Another classic article from the Gladwell archives.
Gladwell argues that the conventional view of entrepreneurs as hot-headed risk-takers is wrong. The most successful entrepreneurs are actually cold-blooded, calculating predators. From Ted Turner to John Paulson to Sam Walton, Gladwell arrives at the conclusion that the most successful entrepreneurs aren’t taking risks at all – they simply see an opportunity that others miss or undervalue, and consistently minimize chances for failure along the way.
Full article here.
The write-up below is included in my 1-Read-A-Day newsletter.
Highlights from the article
Gladwell starts by explaining how Ted Turner bought a local broadcast station and built it into TBS – against the advice of everyone around him:
“We tried to make it clear that—yes—this thing might work, but if it doesn’t everything will collapse,” Mazo said, years later. “Everything you’ve got will be gone. . . . It wasn’t just us, either. Everybody told him not to do it.”
[Turner] was a drinker, a yeller, a man of unstoppable urges and impulses, the embodiment of the entrepreneur as risk-taker. He bought the station, and so began one of the great broadcasting empires of the twentieth century.
The character portrait is a romantic one, but inaccurate. Turner had significant advantages from day one: the billboard company he inherited from his father gave him plenty of cash and excess inventory to advertise the new network.
Further, Turner paid a reasonable purchase price and didn’t put a penny down.
The truly successful businessman…is anything but a risk-taker. He is a predator, and predators seek to incur the least risk possible while hunting.
Examples of other risk-minimizing entrepreneurs include:
- Giovanni Agnelli (the founder of Fiat) who kicked out his initial investors to gain majority control
- George Eastman (the founder of Kodak) who shifted early financial risk to his wealthy friends
- Ingvar Kamprad (the founder of Ikea) who had his furniture built in Poland instead of Sweden – at half the cost
Then there’s hedge fund manager John Paulson. By 2004, Paulson was managing $2B and was,
“Zuckerman writes, a “solid investor, careful and decidedly unspectacular.” The particular kinds of deal he did were “among the safest forms of investing.”
In the housing boom of 2004-2005, Paulson began shorting subprime mortgages – to the tune of $25 billion dollars (!).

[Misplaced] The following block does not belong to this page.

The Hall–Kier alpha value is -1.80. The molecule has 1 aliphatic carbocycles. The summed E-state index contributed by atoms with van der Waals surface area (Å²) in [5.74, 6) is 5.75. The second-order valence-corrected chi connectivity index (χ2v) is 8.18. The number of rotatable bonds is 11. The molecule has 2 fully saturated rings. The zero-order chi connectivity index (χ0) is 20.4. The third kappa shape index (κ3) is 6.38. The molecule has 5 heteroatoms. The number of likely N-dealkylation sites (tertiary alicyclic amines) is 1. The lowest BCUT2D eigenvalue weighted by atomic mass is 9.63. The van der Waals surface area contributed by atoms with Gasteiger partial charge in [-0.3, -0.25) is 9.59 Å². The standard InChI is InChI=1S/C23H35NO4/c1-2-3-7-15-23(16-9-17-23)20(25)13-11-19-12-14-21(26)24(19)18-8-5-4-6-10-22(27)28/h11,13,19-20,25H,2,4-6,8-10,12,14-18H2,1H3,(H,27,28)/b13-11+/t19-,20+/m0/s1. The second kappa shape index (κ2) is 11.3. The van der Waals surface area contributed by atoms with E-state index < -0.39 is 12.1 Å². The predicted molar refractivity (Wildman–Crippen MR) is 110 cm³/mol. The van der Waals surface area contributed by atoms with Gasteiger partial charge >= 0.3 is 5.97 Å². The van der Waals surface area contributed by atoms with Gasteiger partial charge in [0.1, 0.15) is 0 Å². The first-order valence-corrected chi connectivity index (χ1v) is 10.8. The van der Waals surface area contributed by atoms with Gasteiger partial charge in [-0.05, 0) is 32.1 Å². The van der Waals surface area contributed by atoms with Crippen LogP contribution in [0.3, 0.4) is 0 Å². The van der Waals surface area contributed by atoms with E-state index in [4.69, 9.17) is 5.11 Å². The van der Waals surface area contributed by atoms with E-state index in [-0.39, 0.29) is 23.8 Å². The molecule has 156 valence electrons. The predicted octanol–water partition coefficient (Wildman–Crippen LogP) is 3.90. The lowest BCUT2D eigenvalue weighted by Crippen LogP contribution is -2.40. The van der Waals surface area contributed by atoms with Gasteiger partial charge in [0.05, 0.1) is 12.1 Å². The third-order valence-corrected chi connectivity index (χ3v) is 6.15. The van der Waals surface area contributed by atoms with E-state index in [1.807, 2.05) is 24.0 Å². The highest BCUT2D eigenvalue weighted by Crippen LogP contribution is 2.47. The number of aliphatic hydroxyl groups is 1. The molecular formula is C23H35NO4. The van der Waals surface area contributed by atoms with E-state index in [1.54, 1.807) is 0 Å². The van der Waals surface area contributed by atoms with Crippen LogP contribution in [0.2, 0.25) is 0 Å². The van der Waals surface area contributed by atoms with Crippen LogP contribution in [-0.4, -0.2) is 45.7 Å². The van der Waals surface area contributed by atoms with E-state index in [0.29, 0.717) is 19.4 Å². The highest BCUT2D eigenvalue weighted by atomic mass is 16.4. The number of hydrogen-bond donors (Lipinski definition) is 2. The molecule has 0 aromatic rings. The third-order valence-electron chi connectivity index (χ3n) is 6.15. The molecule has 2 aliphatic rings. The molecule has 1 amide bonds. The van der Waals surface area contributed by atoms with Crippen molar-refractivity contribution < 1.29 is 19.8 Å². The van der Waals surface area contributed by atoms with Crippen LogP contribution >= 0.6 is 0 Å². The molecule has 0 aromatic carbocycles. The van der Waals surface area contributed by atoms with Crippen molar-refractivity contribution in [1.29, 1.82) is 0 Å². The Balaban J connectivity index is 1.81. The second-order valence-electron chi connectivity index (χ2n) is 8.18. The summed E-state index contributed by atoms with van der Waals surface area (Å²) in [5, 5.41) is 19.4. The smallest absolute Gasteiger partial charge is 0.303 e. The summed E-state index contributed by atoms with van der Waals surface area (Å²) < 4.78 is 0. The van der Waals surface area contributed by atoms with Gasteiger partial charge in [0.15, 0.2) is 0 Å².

Most people thought the trade was too risky; they believed Paulson was crazy. But Paulson – through meticulous research – saw an something they missed.
“There’s never been an opportunity like this,” Paulson gushed to a colleague, as he made one bet after another. By “never,” he meant never ever—not in his lifetime and not in anyone else’s, either…In 2007 alone, Paulson & Co. took in fifteen billion dollars in profits, of which four billion went directly into Paulson’s pocket. In 2008, his firm made five billion dollars. Rarely in human history has anyone made so much money is so short a time.
Paulson and Turner are PREDATORS. They’re not braver or crazier than the rest – they’re MORE ANALYTICAL. They see opportunities that others miss and they act immediately and aggressively.
In Turner’s case, he even became physically sick when his family purchased a competing billboard firm, a deal he considered too risky:
It was a good deal, not a perfect one, and that niggling imperfection, along with the toll that the uncertainty was taking on his father, left Turner worried sick. “During the first six months or so after the General Outdoor acquisition my weight dropped from 180 pounds to 135,” he writes. “I developed a pre-ulcerative condition and my doctor made me swear off coffee. I’d get so tired and agitated that one of my eyelids developed a twitch.”
When you look at the winning hedge funds in the subprime mortgage collapse, they all shared the same behavior: predators who did their homework, found a marketplace anomaly, and made a big, calculated “bet”.
You could even argue that the entrepreneurs who take the most risks are most liable to fail.
Taking over an existing business is always the best bet; failed entrepreneurs prefer to start from scratch. Ninety per cent of the fastest-growing companies in the country sell to other businesses; failed entrepreneurs usually try selling to consumers, and, rather than serving customers that other businesses have missed, they chase the same people as their competitors do. The list goes on…a good many of these risks reflect a lack of preparation or foresight.
And some science to back it up:
When the sociologists Hongwei Xu and Martin Ruef asked a large sample of entrepreneurs and non-entrepreneurs to choose among three alternatives—a business with a potential profit of five million dollars with a twenty-per-cent chance of success, or one with a profit of two million with a fifty-per-cent chance of success, or one with a profit of $1.25 million with an eighty-per-cent chance of success—it was the entrepreneurs who were more likely to go with the third, safe choice.
Gladwell’s a tremendous writer, social theorist, and story-teller. Highly recommended article.
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